Residents voiced their continued opposition to the proposed mega-warehouse during public session on Sept. 27 Sparta Township Council meeting, focusing their criticizm on the town’s engineering consultant, Stan Puszcz.
Three residents questioned Puszcz’s intentions in advising the town in changing a land use ordinance that would make the proposed Diamond Chip mega-warehouse on Demarest Road a permitted use.
“You deliberately misled this council for your own advantage...and in doing so, you thrust our entire community into this saga with Diamond Chip,” Jack Wright said addressing Puszcz directly.
Township resident Neill Clark referenced an email dated Nov. 17, 2020, from Diamond Chip’s engineer that indicated Puszcz knew about the warehouse proposal.
“When I look back at the documents prior to passing of the ordinance, it’s clear to me that town professionals knew a warehouse was forthcoming,” he said.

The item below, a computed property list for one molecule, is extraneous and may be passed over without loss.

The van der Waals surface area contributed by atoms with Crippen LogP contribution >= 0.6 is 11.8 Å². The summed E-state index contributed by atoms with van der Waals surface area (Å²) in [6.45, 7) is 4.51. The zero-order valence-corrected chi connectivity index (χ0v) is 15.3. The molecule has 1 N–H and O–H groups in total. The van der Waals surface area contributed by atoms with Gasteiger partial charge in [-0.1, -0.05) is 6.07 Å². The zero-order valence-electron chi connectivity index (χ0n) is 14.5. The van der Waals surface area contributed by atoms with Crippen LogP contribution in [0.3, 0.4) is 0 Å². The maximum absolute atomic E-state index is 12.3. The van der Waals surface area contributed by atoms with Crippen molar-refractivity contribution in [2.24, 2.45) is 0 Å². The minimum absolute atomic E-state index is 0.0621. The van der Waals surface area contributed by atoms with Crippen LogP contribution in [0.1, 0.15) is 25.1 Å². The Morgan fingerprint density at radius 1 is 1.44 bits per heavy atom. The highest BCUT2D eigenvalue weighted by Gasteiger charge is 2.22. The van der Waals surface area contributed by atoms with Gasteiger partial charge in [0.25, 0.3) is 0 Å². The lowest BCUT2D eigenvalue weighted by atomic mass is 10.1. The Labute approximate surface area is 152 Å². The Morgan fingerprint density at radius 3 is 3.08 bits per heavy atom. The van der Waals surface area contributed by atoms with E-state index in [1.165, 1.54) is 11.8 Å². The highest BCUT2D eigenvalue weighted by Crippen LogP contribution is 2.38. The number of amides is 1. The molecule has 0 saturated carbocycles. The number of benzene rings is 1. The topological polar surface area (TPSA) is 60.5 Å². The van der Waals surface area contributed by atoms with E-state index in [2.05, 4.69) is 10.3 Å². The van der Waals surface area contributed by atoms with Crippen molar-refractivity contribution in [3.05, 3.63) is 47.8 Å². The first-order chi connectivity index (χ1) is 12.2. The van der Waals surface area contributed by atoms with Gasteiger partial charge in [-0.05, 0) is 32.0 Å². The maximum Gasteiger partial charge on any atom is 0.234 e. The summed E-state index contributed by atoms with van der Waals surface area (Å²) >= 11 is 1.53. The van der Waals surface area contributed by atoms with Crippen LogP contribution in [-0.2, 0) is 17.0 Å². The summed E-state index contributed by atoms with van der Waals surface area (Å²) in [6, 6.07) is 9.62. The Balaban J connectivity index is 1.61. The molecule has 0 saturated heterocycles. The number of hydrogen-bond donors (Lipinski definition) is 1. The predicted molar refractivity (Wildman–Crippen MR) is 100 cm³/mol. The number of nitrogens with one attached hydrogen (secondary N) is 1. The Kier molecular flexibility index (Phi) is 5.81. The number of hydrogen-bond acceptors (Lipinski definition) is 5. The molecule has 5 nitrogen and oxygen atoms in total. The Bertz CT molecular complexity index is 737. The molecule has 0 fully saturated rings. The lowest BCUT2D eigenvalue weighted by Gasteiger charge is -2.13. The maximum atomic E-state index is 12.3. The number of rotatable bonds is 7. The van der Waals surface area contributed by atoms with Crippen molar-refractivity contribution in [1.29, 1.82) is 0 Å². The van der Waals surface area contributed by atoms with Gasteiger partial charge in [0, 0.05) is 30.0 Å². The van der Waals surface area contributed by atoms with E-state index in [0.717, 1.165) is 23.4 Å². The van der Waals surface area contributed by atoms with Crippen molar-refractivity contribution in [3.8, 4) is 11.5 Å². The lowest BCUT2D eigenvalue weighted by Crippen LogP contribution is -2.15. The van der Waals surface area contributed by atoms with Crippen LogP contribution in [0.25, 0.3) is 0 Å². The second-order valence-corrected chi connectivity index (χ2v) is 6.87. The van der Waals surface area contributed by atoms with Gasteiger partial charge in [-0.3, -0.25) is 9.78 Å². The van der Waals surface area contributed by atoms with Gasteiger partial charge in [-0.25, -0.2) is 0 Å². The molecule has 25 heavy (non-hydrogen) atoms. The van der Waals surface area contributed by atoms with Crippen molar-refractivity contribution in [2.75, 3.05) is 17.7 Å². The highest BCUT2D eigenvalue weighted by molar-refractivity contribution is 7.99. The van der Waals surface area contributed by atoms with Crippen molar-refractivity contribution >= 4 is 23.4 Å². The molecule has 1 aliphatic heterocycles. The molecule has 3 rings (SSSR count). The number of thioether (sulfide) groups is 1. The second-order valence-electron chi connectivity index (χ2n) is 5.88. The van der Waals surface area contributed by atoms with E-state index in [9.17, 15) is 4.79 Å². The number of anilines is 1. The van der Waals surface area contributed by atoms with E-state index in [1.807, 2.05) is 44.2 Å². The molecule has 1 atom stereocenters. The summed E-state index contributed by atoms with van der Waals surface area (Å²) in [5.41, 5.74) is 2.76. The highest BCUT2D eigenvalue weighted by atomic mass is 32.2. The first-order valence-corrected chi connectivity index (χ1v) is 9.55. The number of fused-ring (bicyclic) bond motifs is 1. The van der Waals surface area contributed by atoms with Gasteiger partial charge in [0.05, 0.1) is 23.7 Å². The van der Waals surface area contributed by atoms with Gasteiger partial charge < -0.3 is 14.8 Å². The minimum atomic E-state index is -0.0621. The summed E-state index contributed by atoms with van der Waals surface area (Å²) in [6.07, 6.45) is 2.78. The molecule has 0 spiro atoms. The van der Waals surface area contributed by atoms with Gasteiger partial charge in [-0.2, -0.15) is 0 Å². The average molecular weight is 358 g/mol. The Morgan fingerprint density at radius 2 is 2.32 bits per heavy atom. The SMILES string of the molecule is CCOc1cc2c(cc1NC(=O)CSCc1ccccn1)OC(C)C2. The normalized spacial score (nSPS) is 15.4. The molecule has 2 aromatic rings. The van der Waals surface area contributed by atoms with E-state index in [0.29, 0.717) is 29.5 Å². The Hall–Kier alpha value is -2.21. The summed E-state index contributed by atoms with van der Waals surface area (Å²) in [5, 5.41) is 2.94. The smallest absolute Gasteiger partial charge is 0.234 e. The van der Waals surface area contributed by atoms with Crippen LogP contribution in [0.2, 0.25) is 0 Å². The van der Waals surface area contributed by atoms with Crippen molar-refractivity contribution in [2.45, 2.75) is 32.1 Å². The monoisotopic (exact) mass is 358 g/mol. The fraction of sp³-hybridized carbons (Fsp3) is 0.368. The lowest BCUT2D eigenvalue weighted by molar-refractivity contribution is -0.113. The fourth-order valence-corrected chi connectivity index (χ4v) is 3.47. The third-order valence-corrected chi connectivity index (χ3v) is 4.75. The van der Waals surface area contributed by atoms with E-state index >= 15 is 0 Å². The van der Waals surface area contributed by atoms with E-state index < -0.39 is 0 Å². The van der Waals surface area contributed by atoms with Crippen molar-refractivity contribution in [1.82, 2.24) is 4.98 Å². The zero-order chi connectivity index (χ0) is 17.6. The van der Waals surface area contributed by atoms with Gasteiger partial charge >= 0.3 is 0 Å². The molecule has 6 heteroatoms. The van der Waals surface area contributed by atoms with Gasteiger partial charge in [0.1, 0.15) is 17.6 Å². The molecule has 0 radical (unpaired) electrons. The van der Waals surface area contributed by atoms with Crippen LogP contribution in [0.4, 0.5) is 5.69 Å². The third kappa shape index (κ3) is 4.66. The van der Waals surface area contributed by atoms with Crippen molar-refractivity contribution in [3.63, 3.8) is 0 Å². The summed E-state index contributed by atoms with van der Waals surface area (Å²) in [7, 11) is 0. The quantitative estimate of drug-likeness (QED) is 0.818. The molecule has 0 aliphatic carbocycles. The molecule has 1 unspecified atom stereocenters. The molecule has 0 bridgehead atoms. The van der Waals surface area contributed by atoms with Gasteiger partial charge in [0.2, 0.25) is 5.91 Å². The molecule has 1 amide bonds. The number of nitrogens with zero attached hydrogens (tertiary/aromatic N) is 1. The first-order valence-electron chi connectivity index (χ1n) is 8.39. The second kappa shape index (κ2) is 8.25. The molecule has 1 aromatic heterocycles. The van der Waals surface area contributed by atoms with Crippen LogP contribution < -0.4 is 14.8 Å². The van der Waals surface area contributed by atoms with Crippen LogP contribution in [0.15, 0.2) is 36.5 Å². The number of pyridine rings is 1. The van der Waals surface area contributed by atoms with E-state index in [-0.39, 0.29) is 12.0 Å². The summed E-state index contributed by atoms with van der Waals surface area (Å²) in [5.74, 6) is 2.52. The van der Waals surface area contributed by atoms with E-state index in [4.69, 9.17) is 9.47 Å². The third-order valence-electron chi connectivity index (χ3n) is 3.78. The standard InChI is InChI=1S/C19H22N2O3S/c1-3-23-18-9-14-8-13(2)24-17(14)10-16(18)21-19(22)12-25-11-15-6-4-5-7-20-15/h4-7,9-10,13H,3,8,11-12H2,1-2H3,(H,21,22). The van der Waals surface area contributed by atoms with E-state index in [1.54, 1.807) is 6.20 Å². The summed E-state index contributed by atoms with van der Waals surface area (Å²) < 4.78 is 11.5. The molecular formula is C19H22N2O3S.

Clark asked why Puszcz didn’t inform the board of the intended warehouse.
“That goes to the heart of how you’re running this town and how your professionals are not keeping you in the daylight,” he said.
“I don’t question any of your good intentions. I question your information,” said Anand Dash, who along with Clark filed a lawsuit against the town on behalf of residents opposed to Diamond Chip’s proposed development. “Puszcz let us down. I’ve seen a lack of professional reporting duty to each of you.”
Various messages left for Puszcz were not answered by deadline.
Township resident Shirley Miller said she has been unable to find anyone who is in favor of the proposed warehouse project.
“And I really haven’t heard from the professionals on any of our boards what the perceived benefits are of building one gigantic warehouse, third largest in the State of New Jersey, and something approximately 10-times larger than what we’ve been living peaceably with for years,” she said.
Councilwoman Molly Whilesmith said she has been waiting for that answer, as well.
Clark also raised concern about the impact a mega-warehouse could have on the Germany Flats aquifer.
“Water is the most precious resource,” he said.
Clark also said other businesses, aside from a mega warehouse can drive revenue. He also asked the councilmembers to preserve the Highlands’ national resources and use them to drive new revenue to Sparta.